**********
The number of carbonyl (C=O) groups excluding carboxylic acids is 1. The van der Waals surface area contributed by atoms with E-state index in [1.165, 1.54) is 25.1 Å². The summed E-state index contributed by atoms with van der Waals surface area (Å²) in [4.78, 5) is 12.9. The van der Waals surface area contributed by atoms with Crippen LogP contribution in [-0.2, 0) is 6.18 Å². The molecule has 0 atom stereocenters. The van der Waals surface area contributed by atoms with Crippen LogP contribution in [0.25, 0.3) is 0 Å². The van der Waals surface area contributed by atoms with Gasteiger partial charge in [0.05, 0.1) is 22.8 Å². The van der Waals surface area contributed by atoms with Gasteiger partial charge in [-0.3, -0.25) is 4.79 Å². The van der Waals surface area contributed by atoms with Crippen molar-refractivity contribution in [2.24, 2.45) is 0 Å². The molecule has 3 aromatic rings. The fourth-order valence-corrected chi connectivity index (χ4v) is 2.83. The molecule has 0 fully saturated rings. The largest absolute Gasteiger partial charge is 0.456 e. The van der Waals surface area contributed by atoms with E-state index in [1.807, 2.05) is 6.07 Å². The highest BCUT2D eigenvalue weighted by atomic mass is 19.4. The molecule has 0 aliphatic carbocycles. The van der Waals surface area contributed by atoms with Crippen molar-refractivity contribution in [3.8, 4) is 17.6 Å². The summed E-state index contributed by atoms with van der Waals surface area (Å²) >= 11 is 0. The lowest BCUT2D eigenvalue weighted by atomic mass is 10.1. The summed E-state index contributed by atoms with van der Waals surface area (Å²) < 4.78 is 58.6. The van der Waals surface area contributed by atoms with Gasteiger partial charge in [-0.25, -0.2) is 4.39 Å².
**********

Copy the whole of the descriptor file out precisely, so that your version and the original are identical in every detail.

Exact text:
The number of carbonyl (C=O) groups excluding carboxylic acids is 1. The van der Waals surface area contributed by atoms with E-state index in [1.165, 1.54) is 25.1 Å². The summed E-state index contributed by atoms with van der Waals surface area (Å²) in [4.78, 5) is 12.9. The van der Waals surface area contributed by atoms with Crippen LogP contribution in [-0.2, 0) is 6.18 Å². The molecule has 0 atom stereocenters. The van der Waals surface area contributed by atoms with Crippen LogP contribution in [0.25, 0.3) is 0 Å². The van der Waals surface area contributed by atoms with Gasteiger partial charge in [0.05, 0.1) is 22.8 Å². The van der Waals surface area contributed by atoms with Gasteiger partial charge in [-0.3, -0.25) is 4.79 Å². The van der Waals surface area contributed by atoms with Crippen molar-refractivity contribution in [2.24, 2.45) is 0 Å². The molecule has 3 aromatic rings. The fourth-order valence-corrected chi connectivity index (χ4v) is 2.83. The molecule has 0 fully saturated rings. The largest absolute Gasteiger partial charge is 0.456 e. The van der Waals surface area contributed by atoms with E-state index in [1.807, 2.05) is 6.07 Å². The highest BCUT2D eigenvalue weighted by atomic mass is 19.4. The molecule has 0 aliphatic carbocycles. The van der Waals surface area contributed by atoms with Crippen molar-refractivity contribution in [3.8, 4) is 17.6 Å². The summed E-state index contributed by atoms with van der Waals surface area (Å²) >= 11 is 0. The lowest BCUT2D eigenvalue weighted by atomic mass is 10.1. The summed E-state index contributed by atoms with van der Waals surface area (Å²) < 4.78 is 58.6. The van der Waals surface area contributed by atoms with Gasteiger partial charge in [-0.25, -0.2) is 4.39 Å².